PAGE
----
Fig Pinwheel Cookies

Sponsored Content

Fig Pinwheel cookies on wire rack

If you are feeling entranced by the perfectly sweet, hypnotizing swirl of these Fig Pinwheel Cookies, that sensation is completely normal. Just wait until you take your first bite. This simple slice-and-bake cookie boasts a buttery dough filled with nature’s candy—a filling made from dehydrated figs lightly sweetened with orange juice. For the highest quality ingredients, we turn to Valley Fig Growers’ Dried California Mission Figs. Because these figs are concentrated with the natural sweetness, our swirled filling is packed with fruit—and not much else. Dried figs are meant to be kept in the pantry for year-round enjoyment, so be sure to keep this recipe close by in your recipe box!

Located in the fertile San Joaquin Valley, Valley Fig Growers’ grower-owned cooperative has been packing delicious, nutritious California Figs since 1959. The best figs come from California, where fertile soil, hot dry summers, and cool and wet winters produce delicious fruit with a high nutritional content. Valley Fig Growers’ California dried figs are always GMO-free and undergo rigorous testing to ensure that the dried figs exceed quality expectations, making you reach for these dried figs again and again.

Find Valley Fig Growers California dried mission and golden figs in your favorite stores under the brands: Orchard Choice and Sun-Maid or online, where you can also find their commercial fig ingredients available under the Blue Ribbon brand.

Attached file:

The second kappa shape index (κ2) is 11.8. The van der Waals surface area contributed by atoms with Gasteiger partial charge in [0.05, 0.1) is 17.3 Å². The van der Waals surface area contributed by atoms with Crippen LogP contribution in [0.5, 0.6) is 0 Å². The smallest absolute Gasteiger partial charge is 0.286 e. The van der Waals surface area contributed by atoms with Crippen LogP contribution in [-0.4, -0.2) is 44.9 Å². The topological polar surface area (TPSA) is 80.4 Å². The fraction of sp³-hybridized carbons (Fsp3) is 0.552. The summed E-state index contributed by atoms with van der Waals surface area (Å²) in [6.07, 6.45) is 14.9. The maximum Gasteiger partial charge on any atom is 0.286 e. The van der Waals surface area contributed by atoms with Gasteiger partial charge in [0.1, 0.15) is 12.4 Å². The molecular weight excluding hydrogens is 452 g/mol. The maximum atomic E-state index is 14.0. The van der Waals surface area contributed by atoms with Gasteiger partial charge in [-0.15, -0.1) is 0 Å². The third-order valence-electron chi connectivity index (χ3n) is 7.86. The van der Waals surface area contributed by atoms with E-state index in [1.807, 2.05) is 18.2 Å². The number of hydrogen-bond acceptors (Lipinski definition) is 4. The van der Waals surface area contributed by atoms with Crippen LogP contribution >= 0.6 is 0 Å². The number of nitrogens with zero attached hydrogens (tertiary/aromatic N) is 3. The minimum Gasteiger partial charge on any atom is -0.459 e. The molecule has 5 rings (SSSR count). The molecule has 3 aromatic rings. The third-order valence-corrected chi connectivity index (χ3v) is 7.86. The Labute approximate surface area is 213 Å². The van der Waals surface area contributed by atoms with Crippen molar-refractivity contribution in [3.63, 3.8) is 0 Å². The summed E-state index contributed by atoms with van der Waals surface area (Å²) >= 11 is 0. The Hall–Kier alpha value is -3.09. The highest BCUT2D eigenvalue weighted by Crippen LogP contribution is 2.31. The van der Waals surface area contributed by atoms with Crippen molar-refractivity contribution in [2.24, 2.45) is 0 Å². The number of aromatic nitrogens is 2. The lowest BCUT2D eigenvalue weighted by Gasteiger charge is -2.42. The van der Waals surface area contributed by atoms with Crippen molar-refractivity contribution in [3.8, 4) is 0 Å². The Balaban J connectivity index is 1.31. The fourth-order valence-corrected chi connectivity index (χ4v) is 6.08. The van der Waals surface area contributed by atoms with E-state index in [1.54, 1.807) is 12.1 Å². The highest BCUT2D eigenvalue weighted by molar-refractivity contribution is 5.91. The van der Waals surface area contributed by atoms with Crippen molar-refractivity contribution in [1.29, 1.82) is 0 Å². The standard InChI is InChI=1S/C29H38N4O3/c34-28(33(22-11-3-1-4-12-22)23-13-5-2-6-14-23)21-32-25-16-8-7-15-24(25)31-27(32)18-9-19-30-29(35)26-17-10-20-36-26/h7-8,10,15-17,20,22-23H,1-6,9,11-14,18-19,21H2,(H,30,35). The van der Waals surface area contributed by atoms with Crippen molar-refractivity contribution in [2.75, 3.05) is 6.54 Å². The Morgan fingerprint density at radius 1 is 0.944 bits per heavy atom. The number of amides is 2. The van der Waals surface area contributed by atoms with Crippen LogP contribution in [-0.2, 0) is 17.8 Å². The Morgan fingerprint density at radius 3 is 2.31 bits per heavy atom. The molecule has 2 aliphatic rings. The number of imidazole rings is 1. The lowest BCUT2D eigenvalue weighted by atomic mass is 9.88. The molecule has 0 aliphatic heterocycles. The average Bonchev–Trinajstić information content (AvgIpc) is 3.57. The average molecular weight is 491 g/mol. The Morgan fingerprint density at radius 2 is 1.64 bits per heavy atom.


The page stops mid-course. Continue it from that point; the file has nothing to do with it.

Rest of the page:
Fig Pinwheels
Makes about 40 cookies
  • ½ cup (113 grams) unsalted butter, softened
  • ¾ cup (150 grams) granulated sugar, divided
  • ¼ cup (55 grams) firmly packed light brown sugar
  • 1 large egg (50 grams)
  • 2 cups (250 grams) all-purpose flour
  • ¼ teaspoon (1.25 grams) baking powder
  • ¼ teaspoon kosher salt
  • 1⅓ cups (198 grams) Orchard Choice or Sun-Maid Dried California Mission Figs, stemmed
  • ½ cup (120 grams) fresh orange juice
  • ½ cup (57 grams) finely chopped walnuts
  • ½ teaspoon (1 gram) packed orange zest
  • Confectioners’ sugar, for dusting
  1. In the bowl of a stand mixer fitted with the paddle attachment, beat butter, ½ cup (100 grams) granulated sugar, and brown sugar at medium speed until well combined, 2 to 3 minutes, stopping to scrape sides of bowl. Beat in egg.
  2. In a medium bowl, whisk together flour, baking powder, and salt. With mixer on low speed, gradually add flour mixture to butter mixture, beating until combined.
  3. On a lightly floured silicone baking sheet or a lightly floured large sheet of parchment paper, roll dough into a 16x10-inch rectangle. Refrigerate for 30 minutes.
  4. In a small saucepan, combine figs, orange juice, and remaining ¼ cup (50 grams) granulated sugar; bring to a boil over high heat. Reduce heat to medium-low; simmer, stirring occasionally, for about 5 minutes. Remove from heat, and let stand for 30 minutes.
  5. In the work bowl of a food processor, pulse fig mixture until smooth, stopping to scrape sides of bowl. Transfer to a small bowl; stir in walnuts and orange zest. Let mixture cool slightly, about 20 minutes.
  6. Using a small offset spatula, spread fig mixture onto dough, spreading completely to edges. Starting with one long side, roll up dough, jelly roll style. Wrap in plastic wrap. Refrigerate, seam side down, until firm, 20 to 30 minutes.
  7. Preheat oven to 350°F (180°C). Line 2 baking sheets with parchment paper.
  8. Using a serrated knife, cut ½ inch off each end of dough log. Cut log crosswise into ⅜-inch-thick slices. Place 1 inch apart prepared pans. (For best shape, refrigerate sliced dough until ready to bake.)
  9. Bake until tops are set and bottoms are golden, 12 to 14 minutes. Remove from pans, and let cool completely on wire racks. Dust cooled cookies with confectioners’ sugar. Store in an airtight container for up to 1 week.


*See full giveaway rules here


Previous articlePumpkin Mascarpone Bundt Cake with Mascarpone Glaze
Next articleBourbon-Spiced Apple Cider Cookies


Please enter your comment!
Please enter your name here

Rate this recipe:  

This site uses Akismet to reduce spam. Learn how your comment data is processed.